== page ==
I was tempted to cover Heineken (HEIA) stock back in early April. The Dutch brewer traded for around €72 per share at the time, which represented a circa 30% drop on pre-COVID highs of €105 per share. That seemed like a decent enough price considering that FY19 income came in at €4.39 per share. I mean, paying 16.5x normalised earnings for a large-cap alcohol stock will probably work out okay in the long run.
Ultimately, that piece did not make it onto the site. The stock has since rallied to the €89.10 mark, so perhaps it should have! In any case, two other alcohol stocks did receive coverage in that time: Diageo (on this site), and Anheuser-Busch InBev (over on The Compound Investor). It seems apt that this turned out to be the pecking order. In terms of the former, the competitive advantages of spirit maker Diageo strike me as much stronger than the brewers. As for the latter, the scale advantages of Anheuser-Busch InBev make it the top beer industry pick on an earnings quality basis.
With all that said, Heineken is not a bad business at all. Scale is everything in the beer world, and the company has bags of it. It sold just over 240 million hectoliters (mhl) of beer last year, which makes it the number two globally after Anheuser-Busch. Heineken also holds the number one spot in a bunch of markets, including in the likes of France, the UK and China. All-in-all, that amounted to a €2.5B profit machine last year on the back of €23.9B in sales. Given said profit tended to roll in year in, year out, that typically made the stock a solid pick for long-term investors.
That last statement certainly held true in almost any economic environment prior to 2020. I mean, conventional economic cycles don’t typically impact cashflows for brewers like Heineken. Folks buy beer to drink at home; they buy beer to drink in pubs, restaurants and cafes. Who really cares if GDP goes up or down from one year to another?
Of course, the COVID pandemic is rather different. It has materially impacted Heineken’s ‘on-trade’ segment in a way that probably has not happened before. In terms of the numbers, total beer volume clocked in at 165.4mhl over the first nine months of 2020. That represented a drop of just over 8% in organic terms compared to last year. Sales of the namesake Heineken brand clocked in at 31mhl year-to-date, up 1% year-on-year in organic terms. That came on the back of 7% Heineken sales growth in 3Q20 – with double-digit growth in markets including Brazil, China, the USA and the UK. Total volume in 3Q20 clocked in at 62.9mhl, down 1.9% year-on-year in organic terms.
Now, a lot is going on within those headline figures. Check out the impact over in Europe as a good example, where the company generated 35% of profit last year. The on-trade there has dropped by 20% or more in some markets. In the UK, where Heineken owns around 2,500 pubs and is the country’s largest brewer, the fall registered in the “high-twenties” as per management’s commentary. That was partially offset by a contrasting increase in off-trade sales. You will find a similar pattern elsewhere: catastrophic declines in the on-trade, partially offset by folks drinking more at home. Temporary ‘dry laws’ in countries like Mexico and South Africa also had a small negative impact.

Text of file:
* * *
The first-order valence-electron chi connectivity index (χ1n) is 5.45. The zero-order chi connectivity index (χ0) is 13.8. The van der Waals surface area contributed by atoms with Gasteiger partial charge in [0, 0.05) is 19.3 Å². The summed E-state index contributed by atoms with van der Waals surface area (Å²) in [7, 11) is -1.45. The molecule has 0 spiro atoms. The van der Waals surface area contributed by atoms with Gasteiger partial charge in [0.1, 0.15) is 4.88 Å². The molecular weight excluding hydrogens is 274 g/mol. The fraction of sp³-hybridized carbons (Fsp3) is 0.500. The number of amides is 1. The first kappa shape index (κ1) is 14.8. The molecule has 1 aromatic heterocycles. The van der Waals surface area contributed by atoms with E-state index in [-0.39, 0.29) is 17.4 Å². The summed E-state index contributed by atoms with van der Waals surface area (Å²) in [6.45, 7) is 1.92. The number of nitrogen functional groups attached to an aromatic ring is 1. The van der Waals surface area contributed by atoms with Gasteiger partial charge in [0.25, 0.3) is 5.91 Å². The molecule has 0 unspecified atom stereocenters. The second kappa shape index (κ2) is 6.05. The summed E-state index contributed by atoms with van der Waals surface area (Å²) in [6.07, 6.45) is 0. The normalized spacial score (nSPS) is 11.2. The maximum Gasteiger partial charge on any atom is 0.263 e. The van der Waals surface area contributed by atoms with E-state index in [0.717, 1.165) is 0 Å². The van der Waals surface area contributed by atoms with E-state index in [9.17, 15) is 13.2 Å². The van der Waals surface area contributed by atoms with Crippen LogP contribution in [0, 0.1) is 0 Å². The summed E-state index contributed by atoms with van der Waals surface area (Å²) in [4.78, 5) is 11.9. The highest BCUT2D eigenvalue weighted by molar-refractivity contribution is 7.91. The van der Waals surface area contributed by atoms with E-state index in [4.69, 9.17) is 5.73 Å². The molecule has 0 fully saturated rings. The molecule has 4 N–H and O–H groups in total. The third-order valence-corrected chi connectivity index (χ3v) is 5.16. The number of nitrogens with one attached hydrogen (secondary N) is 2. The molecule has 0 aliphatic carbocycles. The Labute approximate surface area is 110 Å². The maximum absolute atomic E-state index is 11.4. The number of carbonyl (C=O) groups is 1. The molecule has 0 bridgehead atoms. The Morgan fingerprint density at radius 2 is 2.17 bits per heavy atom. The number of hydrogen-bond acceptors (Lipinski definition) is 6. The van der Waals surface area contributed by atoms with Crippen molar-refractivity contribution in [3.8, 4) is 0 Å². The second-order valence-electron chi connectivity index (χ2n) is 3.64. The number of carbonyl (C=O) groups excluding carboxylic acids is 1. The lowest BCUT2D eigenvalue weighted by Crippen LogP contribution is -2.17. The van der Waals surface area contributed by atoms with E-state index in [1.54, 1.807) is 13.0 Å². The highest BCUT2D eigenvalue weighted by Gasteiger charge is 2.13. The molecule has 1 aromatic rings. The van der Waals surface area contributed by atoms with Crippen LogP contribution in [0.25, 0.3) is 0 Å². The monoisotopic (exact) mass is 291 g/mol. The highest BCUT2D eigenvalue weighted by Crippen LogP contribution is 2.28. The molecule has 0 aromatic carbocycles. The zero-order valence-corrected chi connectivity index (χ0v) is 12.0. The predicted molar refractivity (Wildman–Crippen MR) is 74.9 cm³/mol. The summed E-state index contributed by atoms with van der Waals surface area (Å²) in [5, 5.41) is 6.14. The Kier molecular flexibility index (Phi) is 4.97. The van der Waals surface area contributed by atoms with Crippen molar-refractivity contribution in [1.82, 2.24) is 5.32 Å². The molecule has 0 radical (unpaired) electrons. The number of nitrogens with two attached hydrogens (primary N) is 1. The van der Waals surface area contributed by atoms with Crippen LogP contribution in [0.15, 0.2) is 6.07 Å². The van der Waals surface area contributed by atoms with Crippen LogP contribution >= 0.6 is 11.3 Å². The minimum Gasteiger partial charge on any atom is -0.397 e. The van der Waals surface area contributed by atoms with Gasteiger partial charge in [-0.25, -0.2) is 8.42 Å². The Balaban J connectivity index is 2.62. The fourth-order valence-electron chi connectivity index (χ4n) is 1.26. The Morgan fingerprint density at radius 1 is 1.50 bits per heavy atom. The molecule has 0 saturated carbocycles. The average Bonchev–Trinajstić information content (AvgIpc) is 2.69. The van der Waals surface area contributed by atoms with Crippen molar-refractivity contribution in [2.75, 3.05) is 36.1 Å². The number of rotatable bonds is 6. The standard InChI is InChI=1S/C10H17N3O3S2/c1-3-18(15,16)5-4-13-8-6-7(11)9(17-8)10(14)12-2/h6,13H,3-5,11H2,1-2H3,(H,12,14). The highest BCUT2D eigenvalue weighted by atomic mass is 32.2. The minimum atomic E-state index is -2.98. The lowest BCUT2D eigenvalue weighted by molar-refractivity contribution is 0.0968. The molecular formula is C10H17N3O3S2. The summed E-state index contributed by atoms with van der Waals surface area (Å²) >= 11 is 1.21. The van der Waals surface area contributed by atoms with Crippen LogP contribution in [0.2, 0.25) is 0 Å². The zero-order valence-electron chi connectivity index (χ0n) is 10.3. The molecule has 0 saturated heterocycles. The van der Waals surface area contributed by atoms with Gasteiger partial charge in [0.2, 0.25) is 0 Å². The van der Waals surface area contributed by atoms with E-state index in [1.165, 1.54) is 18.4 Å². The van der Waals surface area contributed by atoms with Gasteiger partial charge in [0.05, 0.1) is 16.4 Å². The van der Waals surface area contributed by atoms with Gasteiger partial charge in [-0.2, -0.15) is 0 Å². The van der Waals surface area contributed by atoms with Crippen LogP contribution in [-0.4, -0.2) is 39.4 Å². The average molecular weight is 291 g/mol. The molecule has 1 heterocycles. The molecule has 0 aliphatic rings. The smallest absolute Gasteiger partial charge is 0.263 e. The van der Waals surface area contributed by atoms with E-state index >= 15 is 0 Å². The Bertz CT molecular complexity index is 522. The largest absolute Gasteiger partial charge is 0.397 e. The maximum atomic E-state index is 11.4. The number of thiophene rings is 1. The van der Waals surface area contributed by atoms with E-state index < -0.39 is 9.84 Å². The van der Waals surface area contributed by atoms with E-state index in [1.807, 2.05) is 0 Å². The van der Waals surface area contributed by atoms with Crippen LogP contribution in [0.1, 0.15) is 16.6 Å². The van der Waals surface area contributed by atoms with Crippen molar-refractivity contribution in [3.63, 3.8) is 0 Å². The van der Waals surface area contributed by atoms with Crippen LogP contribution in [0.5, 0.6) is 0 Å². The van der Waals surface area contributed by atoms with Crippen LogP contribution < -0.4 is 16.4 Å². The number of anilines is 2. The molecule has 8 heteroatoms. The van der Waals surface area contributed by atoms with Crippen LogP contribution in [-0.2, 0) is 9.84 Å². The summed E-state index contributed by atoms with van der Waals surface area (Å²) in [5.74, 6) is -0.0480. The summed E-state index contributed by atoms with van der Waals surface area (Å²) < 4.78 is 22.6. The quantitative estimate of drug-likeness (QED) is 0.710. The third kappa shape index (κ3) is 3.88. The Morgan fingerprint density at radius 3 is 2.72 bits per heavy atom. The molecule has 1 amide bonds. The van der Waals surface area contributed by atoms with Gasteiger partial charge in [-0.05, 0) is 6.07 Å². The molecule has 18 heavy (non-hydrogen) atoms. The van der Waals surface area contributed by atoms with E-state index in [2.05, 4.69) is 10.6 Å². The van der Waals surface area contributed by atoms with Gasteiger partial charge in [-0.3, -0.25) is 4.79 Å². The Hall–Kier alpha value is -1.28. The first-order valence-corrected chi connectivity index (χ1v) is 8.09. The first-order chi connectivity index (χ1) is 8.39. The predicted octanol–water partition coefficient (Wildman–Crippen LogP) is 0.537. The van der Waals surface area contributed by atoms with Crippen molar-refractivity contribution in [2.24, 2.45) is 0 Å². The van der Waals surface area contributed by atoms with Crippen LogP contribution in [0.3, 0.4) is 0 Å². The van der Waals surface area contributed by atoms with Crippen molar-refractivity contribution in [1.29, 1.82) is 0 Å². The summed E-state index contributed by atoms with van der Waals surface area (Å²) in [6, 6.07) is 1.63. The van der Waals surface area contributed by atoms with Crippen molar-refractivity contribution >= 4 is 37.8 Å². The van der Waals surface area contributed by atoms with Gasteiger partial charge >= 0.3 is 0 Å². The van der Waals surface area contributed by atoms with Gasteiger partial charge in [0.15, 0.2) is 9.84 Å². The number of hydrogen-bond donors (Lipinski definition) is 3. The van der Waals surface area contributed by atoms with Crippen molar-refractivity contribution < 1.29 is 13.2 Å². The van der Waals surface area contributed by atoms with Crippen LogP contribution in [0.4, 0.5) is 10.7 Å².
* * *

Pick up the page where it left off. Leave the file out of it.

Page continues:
As you would expect, profit for the period also looks quite poor. The firm posted reported net profit of just under €0.4B for the 9M20 period. That was down circa 75% on the €1.67B it made in 9M19. Again, I’m not sure it is worth reading too much into this: the year of COVID is not really representative of the underlying earnings power here for obvious reasons. On the plus side, the balance sheet remains in relatively strong health. Net debt stood at €16.7B at last count, equivalent to 2.9x FY19 EBITDA of €5.7B. The firm opted to scrap its interim FY20 dividend earlier in the year to preserve cash.
Heineken stock is fair value in my view. The shares closed the week at €89.10 on the Euronext Amsterdam, and remain down around 6% so far this year. That performance would undoubtedly be worse if not for the myriad of positive vaccine news in recent weeks. Indeed, you could pick up the stock for a sub-€80 price as recently as early November. Anyway, the current price works out to just over 20x FY19 net income per share.
In terms of a long-term investment, that strikes me as just about okay. It is possibly slightly expensive, but not by much. The company typically only pays out around 35% of net income as cash dividends, leaving plenty of retained profit to be pumped back into the business. I have cumulative net profit running at €18B over the past decade, with €6.8B paid out in shareholder dividends in that time. The implied retained earnings, in turn, helped to power earnings growth at a 7.5% per annum clip.
This year is clearly a washout, but the business will hopefully recover from COVID relatively quickly. Analysts currently see Heineken getting back to earning €4 per share in net profit by FY22. That implies well over €7B in retained earnings out to the mid-2020s, which is more than enough to deal with scheduled debt maturities of circa €6.4B over the same timeframe.
Assuming volume growth in the low-single digits per annum, the stock probably offers long-term earnings-per-share growth in the 7% per annum area. Some earnings multiple compression may shave a point from that depending on your investment horizon. Coupled with a 1.9% dividend yield – with that figure based on reinstating the FY19 distribution – it gets close to the 10% per annum compounding mark. It may not represent a spectacular outlook, but probably one befitting the firm’s stodgy status.
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